Catholic nonprofit to aid ministries caring for families separated at the border

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Immigrant families line up outside a Catholic ministry in McAllen, Texas. | Provided photo

A Chicago-based national Catholic nonprofit launched on Thursday a new fund to support ministries that provide services for immigrant families, particularly those separated upon apprehension due to the Trump administration’s zero tolerance policy.

Catholic Extension, which has called the Windy City home for more than a century, says the fund is intended to fund services provided by its partner ministries near the U.S.-Mexico border that are actively sheltering, defending, and caring for immigrants and their families.

The Family Reunification Fund will allow Catholic Extension to increase its support to resource-strapped immigrant ministries at this very critical moment when policy changes are creating even more hardship and uncertainty among immigrant families,” the organization said in a statement. “Church organizations have and will continue to play a significant role in helping families reunite, and Catholic Extension wants to ensure that they have the resources to do as much good as possible as the level of suffering increases.”

Related: Lawsuits detail sad stories of two immigrant boys held in Chicago, far from dads

Joe Boland, vice president of mission at Catholic Extension, says that his organization is part of a network of nonprofits that help immigrants and asylees once they are released or paroled by U.S. immigration agencies.

Boland, who visited ministries along the border earlier this week, says that the federal government has always relied on services provided by the Church and other nonprofits to deliver wraparound services for immigrants and asylees.

However, the Trump administration’s increased border enforcement and its flip-flop on family detention policy have increased the demand for services provided by the Church.

Related: Faith leaders condemn separation of families, say Trump’s exec order falls short

“What I’m hearing from leaders on the ground along the border is that the suffering has increased, the confusion has increased,” Boland said. “The Family Reunification Fund will help address those needs and aid people who were already a under great amount of duress to begin with.”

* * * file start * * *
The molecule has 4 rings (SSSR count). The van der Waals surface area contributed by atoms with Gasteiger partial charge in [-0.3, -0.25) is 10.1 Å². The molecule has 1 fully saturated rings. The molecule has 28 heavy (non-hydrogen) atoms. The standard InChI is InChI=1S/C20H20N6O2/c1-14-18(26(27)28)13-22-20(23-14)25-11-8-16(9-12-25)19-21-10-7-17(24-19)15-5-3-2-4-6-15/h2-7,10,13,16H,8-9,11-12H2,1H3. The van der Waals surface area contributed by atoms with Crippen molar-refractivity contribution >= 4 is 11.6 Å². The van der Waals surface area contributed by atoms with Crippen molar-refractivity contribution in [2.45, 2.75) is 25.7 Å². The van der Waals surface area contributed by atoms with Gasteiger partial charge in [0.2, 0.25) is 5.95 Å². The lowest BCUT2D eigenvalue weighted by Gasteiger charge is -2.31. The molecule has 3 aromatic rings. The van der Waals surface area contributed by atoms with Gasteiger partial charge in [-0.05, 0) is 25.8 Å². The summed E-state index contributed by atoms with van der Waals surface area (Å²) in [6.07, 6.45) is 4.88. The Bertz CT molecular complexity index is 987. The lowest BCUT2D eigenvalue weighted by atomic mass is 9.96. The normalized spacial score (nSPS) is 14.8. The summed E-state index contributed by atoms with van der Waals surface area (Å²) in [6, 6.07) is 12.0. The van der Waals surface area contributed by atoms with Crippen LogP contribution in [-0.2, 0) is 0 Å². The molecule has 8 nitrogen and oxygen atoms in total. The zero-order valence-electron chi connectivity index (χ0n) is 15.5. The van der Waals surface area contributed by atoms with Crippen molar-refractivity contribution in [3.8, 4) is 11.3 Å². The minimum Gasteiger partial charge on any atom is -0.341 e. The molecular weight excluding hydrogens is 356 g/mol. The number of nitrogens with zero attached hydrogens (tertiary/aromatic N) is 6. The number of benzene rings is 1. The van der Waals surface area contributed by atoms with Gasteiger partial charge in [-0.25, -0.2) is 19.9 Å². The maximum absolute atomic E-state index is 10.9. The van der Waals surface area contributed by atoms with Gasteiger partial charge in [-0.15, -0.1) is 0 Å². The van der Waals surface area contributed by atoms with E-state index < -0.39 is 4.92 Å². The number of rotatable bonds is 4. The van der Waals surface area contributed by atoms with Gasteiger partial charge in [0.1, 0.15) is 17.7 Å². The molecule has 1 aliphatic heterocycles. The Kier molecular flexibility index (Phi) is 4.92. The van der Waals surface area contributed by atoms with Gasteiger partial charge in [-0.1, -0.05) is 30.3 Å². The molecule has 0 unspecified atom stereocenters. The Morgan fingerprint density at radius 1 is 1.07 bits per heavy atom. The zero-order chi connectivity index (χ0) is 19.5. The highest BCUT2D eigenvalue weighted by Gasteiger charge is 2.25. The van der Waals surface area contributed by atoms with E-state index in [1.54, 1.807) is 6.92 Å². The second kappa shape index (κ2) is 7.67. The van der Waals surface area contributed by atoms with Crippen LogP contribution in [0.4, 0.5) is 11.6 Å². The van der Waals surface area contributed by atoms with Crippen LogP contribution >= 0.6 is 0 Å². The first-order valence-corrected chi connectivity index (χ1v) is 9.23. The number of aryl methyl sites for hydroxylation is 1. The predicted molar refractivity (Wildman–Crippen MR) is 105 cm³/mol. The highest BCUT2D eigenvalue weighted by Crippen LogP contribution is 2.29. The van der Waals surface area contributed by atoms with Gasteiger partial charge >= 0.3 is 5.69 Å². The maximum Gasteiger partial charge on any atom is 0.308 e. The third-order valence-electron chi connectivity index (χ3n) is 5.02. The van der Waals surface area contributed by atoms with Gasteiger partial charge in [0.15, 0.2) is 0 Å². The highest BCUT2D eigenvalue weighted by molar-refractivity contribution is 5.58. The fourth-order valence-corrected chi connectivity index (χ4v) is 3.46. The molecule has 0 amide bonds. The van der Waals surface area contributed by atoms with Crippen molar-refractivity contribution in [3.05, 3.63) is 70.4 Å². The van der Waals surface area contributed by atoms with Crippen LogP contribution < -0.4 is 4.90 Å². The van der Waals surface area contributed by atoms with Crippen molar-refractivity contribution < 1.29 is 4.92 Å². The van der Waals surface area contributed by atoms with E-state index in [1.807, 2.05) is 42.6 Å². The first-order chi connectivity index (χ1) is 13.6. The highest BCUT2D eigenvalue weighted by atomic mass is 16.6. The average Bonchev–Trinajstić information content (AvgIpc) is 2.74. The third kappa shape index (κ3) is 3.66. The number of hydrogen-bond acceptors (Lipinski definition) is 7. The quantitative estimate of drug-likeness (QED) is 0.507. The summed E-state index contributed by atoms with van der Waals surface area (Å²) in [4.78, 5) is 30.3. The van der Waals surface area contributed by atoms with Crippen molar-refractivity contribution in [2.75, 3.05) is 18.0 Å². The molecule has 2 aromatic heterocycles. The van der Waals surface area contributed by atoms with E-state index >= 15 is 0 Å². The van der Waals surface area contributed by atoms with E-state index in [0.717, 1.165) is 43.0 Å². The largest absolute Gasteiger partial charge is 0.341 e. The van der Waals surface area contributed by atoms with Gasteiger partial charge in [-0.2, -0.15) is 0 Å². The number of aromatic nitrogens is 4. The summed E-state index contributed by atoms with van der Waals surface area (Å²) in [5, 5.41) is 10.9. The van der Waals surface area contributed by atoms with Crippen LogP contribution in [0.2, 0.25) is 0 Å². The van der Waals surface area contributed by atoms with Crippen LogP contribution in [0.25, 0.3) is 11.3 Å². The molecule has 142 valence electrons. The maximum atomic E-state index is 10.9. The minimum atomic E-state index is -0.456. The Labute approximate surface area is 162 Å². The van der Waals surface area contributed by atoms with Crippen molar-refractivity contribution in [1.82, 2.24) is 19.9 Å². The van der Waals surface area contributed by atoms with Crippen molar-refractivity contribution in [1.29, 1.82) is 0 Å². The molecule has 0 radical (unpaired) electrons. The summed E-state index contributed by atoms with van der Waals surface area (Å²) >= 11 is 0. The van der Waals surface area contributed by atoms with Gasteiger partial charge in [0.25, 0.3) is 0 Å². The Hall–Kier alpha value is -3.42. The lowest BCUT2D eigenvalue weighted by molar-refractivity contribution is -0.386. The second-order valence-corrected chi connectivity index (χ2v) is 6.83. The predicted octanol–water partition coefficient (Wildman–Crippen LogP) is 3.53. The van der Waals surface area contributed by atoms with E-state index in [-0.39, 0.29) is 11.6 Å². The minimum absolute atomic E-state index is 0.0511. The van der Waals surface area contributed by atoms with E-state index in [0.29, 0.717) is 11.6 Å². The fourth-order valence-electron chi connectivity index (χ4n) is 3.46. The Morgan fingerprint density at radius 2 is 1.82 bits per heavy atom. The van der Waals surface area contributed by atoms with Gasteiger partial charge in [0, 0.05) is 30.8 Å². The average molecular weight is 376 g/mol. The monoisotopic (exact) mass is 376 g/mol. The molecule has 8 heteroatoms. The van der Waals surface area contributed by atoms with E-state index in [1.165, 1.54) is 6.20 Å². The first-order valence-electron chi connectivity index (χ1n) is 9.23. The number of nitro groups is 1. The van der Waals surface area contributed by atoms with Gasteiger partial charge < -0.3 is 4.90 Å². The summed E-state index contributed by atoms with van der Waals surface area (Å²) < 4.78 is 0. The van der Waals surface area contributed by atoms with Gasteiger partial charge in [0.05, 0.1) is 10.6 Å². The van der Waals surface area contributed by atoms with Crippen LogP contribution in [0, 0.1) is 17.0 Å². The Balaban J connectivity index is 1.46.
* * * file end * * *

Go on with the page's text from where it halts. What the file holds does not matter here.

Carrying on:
The fund is only the latest charitable effort by Catholic Extension directed at supporting immigrants. Last year, the organization says it provided nearly $2 million to border communities and their ministries to help finance direct humanitarian assistance to migrants on both sides of the U.S.-Mexico border.

Part of that $2 million came from a $175,000 check delivered by Cardinal Blase Cupich, head of the Archdioses of Chicago and chancellor of Catholic Extension, to Sacred Heart Catholic Church in McAllen, Texas, in August 2017. The money was used to help open a new humanitarian respite center in the border town.

Related: Some children taken from parents at U.S.-Mexico border are being held in Chicago

Since April, the Trump administration has directed border agents to criminally prosecute all immigrants caught attempting to illegally cross the border. That policy resulted in thousands of children being separated from their parents. The vast majority of those children have not been reunited with their parents and are now housed in shelters run by the Office of Refugee Resettlement across 17 states.

Last week, the U.S. Conference of Catholic Bishops lambasted the family separation policy as “immoral” and urged the government to change course “to ensure that young children are not separated from their parents and exposed to irreparable harm and trauma.”

On Wednesday, President Donald Trump succumbed to public pressure and issued an executive order that bars immigration agents from separating families apprehended at the border. Instead, families will now be detained indefinitely.

The Justice Department is unsure whether it will continue to separate families due to a federal decree that mandates children should be released from immigration custody after 20 days. Children who were already separated from the parents at the border will not be grandfathered into the new policy.

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